Immunoconjugate preparations of anthracyclines (Dau and Dox) to immunoglobulin assessed (Hurwitz, et al., (1975) Cancer Res. 35:1175–1181): (1) periodate oxidation of the sugar moiety of the drug, conjugation to the lysyl groups of antibody and subsequent reduction of the Schiff base reduction, (2) glutaraldehyde coupling between the sugar amino group and lysyl groups of antibody. Drug activity was best preserved with glutaraldehyde activity, but both periodate-oxidised and glutaraldehyde-linked conjugates showed good activity against target cells. The periodate-oxidised conjugates were assessed in more detail (Levy, et al., (1975) Cancer Res. 35:1182–1186) and shown to retain about 50% of the activity of free drug and have specificity in a cytotoxicity assay involving a brief exposure to immunoconjugate. The antitumour effects of the conjugate on PC5 B-cell leukemia were better than the free drug.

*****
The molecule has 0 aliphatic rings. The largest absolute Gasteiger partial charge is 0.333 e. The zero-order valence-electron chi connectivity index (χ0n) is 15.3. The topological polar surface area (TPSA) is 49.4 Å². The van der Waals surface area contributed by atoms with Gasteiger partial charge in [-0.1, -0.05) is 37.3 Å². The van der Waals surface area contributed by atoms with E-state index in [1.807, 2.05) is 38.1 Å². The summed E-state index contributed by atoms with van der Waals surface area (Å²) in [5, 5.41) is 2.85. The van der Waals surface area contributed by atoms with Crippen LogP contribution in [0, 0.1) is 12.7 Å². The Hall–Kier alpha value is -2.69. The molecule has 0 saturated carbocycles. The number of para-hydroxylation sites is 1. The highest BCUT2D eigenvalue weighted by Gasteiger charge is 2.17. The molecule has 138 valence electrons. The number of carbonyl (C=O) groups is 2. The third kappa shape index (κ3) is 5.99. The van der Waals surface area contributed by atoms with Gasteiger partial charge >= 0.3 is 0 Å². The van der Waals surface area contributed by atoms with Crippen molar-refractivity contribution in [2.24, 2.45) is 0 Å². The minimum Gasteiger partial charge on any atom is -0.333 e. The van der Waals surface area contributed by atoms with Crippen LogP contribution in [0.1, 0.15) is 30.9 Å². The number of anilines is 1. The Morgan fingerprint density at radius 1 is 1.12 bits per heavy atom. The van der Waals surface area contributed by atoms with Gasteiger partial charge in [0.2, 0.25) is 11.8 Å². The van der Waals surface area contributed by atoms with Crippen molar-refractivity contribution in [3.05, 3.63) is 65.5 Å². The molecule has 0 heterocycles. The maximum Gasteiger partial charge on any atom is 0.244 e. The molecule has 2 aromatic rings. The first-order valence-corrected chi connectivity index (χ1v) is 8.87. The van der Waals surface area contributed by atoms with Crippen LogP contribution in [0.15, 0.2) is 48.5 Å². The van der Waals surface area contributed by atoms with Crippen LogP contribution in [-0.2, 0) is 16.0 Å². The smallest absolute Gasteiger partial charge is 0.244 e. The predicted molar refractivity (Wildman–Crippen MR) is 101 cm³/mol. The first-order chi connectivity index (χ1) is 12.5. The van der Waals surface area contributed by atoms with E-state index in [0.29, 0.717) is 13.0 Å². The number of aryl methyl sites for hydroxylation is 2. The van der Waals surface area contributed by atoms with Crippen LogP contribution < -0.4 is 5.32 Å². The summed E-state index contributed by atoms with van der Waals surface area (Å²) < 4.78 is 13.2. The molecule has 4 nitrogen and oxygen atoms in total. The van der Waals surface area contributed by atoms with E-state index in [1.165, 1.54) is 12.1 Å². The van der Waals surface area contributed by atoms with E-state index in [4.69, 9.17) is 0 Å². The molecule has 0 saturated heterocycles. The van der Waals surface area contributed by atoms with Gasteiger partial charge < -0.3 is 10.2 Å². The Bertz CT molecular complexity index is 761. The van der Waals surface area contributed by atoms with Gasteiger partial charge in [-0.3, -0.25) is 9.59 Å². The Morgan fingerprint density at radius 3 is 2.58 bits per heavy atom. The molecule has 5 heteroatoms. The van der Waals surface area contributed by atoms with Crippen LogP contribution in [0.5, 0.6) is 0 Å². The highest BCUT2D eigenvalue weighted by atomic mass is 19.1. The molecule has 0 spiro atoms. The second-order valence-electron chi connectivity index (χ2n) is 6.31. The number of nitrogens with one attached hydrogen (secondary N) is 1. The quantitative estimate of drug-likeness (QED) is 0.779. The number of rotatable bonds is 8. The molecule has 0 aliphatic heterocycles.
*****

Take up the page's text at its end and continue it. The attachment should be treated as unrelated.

Idarubicin (Ida) immunoconjugates were prepared from 14-bromo-idarubicin with anti-ly2.1 antibodies with an MR of 1–5 (Pietersz, et al., (1988) Cancer Res. 48:926–931).

Conjugates showed selective cytotoxicity that was less active than free drug on E3 target cells (IC50=430 and 120 nM, respectively). Anti-tumour activity was shown on E3 thymoma xenografts by reduction of tumour growth rate which was greater than that produced by Ida alone. Further studies using IDA immunoconjugates prepared from anti-CD19 antibody gave activities of 240 nM for immunoconjugate compared to 12 nM for free Ida (Rowland, et al., (1993) Cancer Immunol. Immunother. 37:195–202).

The anthracyclines have been a popular choice of drug for targeted delivery. The morpholino group makes the sugar amino group commonly used for conjugation unavailable so linkers via the C13 on the side chain were used.